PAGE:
I locked myself out of the house on Wednesday. I was getting ready to leave the house when I received a phone call about work. As I talked, I also walked around the house getting my stuff ready to leave. I was a little behind schedule. I was the last one to leave the house.
As I walked out the door to put a few items in the car, still talking on the phone, I inadvertently locked the door behind me.
I realized what I did as soon as I did it.
“I gotta go,” I told the caller. I assessed the situation. I was locked out, without a coat. The car was unlocked but the key was back on the kitchen counter. I had my phone. I needed a locksmith, soon.
A commenter to a recent post made reference to Yelp, the smartphone app that bills itself as the “fun and easy way to find and talk about great (and not so great) local businesses.” I decided that this was as good a time as any to put it to the test.
I typed “locksmith” into the search window and Yelp gave me two options that were close by and offered service within 15 to 20 minutes. Recall that I didn't have a coat.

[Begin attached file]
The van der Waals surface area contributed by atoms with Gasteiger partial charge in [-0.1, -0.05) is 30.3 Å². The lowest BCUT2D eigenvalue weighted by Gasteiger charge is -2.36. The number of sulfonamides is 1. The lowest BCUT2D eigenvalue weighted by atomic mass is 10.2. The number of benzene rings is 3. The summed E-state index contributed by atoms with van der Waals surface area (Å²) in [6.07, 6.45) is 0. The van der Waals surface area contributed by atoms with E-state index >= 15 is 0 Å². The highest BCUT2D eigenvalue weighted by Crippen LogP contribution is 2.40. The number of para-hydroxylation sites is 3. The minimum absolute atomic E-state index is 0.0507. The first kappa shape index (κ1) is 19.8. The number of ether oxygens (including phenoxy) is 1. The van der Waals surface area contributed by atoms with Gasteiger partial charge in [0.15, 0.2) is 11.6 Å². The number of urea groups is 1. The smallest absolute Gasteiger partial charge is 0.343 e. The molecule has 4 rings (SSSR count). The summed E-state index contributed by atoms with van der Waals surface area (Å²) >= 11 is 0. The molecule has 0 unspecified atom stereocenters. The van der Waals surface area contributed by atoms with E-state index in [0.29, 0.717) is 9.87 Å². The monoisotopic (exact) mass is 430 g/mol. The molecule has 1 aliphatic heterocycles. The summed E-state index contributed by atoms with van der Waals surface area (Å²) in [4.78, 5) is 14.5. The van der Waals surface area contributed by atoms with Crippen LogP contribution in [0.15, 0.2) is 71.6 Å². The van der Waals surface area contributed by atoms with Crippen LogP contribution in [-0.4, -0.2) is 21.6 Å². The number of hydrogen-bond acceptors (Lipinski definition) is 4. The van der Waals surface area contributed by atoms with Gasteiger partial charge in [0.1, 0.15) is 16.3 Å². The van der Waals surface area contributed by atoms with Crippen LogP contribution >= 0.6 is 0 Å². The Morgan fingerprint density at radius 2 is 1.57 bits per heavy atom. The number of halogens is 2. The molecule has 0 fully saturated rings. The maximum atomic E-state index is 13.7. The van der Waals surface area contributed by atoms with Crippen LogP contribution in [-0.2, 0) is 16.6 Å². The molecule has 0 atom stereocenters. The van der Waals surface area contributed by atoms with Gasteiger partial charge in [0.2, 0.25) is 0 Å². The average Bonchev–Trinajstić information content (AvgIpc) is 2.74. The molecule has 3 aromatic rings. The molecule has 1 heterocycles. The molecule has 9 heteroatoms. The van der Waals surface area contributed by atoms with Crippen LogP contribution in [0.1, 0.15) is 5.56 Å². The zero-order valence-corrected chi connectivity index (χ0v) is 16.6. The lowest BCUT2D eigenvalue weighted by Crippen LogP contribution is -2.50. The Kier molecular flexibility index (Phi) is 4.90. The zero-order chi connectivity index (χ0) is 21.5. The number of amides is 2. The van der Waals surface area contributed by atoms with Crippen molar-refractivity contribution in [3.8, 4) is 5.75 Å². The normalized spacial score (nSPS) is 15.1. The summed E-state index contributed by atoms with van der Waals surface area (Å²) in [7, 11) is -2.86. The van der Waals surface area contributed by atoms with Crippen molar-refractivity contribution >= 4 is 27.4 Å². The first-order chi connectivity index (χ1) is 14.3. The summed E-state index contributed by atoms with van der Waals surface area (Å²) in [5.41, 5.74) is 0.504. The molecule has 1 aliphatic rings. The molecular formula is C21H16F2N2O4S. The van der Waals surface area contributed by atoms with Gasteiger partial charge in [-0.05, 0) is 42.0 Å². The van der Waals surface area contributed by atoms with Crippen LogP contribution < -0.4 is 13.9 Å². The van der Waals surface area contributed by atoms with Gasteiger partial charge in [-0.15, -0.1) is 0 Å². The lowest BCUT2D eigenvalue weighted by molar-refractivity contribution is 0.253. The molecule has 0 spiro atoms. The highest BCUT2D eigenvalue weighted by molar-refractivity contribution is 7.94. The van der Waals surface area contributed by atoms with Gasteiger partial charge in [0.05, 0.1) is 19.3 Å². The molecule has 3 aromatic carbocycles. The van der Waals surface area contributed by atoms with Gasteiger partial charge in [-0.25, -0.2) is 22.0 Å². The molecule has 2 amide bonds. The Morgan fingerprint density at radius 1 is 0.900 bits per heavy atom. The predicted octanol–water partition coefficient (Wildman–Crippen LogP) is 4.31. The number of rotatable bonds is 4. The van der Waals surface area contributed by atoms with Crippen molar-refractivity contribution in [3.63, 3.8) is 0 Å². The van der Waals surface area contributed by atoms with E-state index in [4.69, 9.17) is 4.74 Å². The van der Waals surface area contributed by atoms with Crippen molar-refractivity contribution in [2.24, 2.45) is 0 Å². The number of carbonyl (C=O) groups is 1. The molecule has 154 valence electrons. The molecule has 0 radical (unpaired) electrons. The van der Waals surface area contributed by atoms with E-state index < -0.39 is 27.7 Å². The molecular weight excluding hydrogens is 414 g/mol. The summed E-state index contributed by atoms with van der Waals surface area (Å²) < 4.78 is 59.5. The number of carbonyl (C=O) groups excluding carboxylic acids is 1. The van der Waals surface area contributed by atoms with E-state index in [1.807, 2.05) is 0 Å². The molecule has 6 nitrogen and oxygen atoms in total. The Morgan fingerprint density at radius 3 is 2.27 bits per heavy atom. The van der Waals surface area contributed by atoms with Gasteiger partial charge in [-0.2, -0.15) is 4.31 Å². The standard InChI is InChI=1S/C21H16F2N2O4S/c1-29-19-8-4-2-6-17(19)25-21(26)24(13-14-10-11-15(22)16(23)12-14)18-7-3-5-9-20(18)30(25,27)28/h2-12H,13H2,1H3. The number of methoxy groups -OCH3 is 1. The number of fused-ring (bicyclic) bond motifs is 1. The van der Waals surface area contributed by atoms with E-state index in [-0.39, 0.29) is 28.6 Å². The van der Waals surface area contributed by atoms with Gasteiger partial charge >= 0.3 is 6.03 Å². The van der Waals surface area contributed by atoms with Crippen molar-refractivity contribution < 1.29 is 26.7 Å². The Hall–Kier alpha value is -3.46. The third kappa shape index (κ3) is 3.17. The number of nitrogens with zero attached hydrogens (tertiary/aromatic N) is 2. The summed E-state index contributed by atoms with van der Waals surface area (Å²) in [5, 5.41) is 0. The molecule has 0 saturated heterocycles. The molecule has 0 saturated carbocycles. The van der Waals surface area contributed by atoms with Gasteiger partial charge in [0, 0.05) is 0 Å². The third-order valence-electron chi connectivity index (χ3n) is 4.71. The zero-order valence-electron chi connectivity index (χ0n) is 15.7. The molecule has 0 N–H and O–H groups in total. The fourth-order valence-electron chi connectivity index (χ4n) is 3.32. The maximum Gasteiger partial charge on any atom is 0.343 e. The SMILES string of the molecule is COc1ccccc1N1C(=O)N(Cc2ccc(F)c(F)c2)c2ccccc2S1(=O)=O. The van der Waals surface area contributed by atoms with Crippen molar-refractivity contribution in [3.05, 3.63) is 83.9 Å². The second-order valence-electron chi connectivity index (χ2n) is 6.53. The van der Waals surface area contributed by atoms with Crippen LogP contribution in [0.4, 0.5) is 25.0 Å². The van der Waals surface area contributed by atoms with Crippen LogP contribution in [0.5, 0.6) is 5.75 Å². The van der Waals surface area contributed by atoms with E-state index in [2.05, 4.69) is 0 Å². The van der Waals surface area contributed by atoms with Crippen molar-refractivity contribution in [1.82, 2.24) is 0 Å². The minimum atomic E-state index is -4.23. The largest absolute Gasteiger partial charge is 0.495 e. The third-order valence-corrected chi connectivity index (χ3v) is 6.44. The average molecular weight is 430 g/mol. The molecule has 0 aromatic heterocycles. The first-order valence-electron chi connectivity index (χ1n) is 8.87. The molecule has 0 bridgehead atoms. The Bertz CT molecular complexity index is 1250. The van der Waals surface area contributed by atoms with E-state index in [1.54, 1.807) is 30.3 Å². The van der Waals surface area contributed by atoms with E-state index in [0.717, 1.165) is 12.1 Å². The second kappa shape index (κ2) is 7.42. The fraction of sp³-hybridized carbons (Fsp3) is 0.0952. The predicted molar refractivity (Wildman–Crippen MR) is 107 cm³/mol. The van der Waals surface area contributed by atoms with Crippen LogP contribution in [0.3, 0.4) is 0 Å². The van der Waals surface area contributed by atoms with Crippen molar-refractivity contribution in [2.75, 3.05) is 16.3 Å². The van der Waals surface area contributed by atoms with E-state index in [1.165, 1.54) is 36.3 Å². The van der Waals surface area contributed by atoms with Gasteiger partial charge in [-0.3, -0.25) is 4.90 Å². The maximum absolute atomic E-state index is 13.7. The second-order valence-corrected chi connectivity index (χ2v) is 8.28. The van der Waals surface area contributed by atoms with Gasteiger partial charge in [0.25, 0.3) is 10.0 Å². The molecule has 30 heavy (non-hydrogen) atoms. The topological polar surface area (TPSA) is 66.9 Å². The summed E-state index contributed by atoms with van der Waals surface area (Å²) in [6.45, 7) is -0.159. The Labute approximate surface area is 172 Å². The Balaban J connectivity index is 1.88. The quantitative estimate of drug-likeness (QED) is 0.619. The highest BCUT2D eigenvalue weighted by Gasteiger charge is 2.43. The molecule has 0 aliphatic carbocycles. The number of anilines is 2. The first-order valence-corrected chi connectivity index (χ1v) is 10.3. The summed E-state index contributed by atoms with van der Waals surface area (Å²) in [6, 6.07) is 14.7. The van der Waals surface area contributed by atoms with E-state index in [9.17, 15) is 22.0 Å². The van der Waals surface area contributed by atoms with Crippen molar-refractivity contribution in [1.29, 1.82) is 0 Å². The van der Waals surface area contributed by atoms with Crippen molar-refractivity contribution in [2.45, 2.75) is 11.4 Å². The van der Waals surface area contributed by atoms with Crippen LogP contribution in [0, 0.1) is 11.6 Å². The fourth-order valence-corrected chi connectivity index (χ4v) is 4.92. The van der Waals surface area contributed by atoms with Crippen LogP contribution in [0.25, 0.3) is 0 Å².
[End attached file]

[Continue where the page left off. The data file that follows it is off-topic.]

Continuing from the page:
I called the first and got an answering machine. That immediately disqualified them. The second was a disconnected number.
I was getting cold. I then thought of a locksmith I used years ago in
, Village Lock & Key. At one time they even had a store in The Mall. The name actually originated from their first store in the Wilde Lake Village Center. I met the owner once, a big guy named Sonny Crosun. They were my third call. They were also my last call. Columbia
Within fifteen minutes a locksmith named Tim pulled up in his Village Lock & Key van and got to work on getting me in. Quick and professional.
Curiously, they weren’t even listed in the top sixteen on Yelp.
Being good at loco info is not so easy to do on a national scale.